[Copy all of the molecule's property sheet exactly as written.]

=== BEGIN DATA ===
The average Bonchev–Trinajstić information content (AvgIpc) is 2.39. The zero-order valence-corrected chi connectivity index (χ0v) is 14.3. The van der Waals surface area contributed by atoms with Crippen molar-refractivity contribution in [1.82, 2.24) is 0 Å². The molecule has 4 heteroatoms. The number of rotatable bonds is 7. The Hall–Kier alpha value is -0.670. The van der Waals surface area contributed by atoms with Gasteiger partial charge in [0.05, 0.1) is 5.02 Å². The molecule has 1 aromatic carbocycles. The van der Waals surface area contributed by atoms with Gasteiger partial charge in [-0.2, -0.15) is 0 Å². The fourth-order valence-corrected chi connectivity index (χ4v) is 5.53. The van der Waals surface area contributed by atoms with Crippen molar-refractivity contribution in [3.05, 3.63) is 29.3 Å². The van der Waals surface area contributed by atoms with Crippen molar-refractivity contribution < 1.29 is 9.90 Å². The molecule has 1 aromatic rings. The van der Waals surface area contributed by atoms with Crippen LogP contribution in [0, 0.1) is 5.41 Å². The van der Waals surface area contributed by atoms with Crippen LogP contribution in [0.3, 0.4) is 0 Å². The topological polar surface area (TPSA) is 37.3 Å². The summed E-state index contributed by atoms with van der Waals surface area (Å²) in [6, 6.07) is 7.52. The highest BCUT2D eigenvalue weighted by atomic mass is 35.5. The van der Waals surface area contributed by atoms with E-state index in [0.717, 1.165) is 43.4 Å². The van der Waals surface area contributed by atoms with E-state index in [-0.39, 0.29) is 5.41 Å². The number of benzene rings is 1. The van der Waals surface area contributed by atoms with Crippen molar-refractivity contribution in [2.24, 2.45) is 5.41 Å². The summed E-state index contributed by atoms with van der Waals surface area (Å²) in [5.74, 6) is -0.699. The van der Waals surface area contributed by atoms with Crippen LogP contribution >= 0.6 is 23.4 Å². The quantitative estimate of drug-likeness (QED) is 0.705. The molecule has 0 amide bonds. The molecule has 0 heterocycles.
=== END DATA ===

The average Bonchev–Trinajstić information content (AvgIpc) is 2.39. The zero-order valence-corrected chi connectivity index (χ0v) is 14.3. The van der Waals surface area contributed by atoms with Crippen molar-refractivity contribution in [1.82, 2.24) is 0 Å². The molecule has 4 heteroatoms. The number of rotatable bonds is 7. The Hall–Kier alpha value is -0.670. The van der Waals surface area contributed by atoms with Gasteiger partial charge in [0.05, 0.1) is 5.02 Å². The molecule has 1 aromatic carbocycles. The van der Waals surface area contributed by atoms with Gasteiger partial charge in [-0.2, -0.15) is 0 Å². The fourth-order valence-corrected chi connectivity index (χ4v) is 5.53. The van der Waals surface area contributed by atoms with Crippen molar-refractivity contribution in [3.05, 3.63) is 29.3 Å². The van der Waals surface area contributed by atoms with Crippen molar-refractivity contribution < 1.29 is 9.90 Å². The molecule has 1 aromatic rings. The van der Waals surface area contributed by atoms with Crippen LogP contribution in [0, 0.1) is 5.41 Å². The van der Waals surface area contributed by atoms with Crippen LogP contribution in [0.3, 0.4) is 0 Å². The topological polar surface area (TPSA) is 37.3 Å². The summed E-state index contributed by atoms with van der Waals surface area (Å²) in [6, 6.07) is 7.52. The highest BCUT2D eigenvalue weighted by atomic mass is 35.5. The van der Waals surface area contributed by atoms with E-state index in [0.717, 1.165) is 43.4 Å². The van der Waals surface area contributed by atoms with E-state index in [-0.39, 0.29) is 5.41 Å². The number of benzene rings is 1. The van der Waals surface area contributed by atoms with Crippen molar-refractivity contribution in [2.24, 2.45) is 5.41 Å². The summed E-state index contributed by atoms with van der Waals surface area (Å²) in [5.74, 6) is -0.699. The van der Waals surface area contributed by atoms with Crippen LogP contribution >= 0.6 is 23.4 Å². The quantitative estimate of drug-likeness (QED) is 0.705. The molecule has 0 amide bonds. The molecule has 0 heterocycles.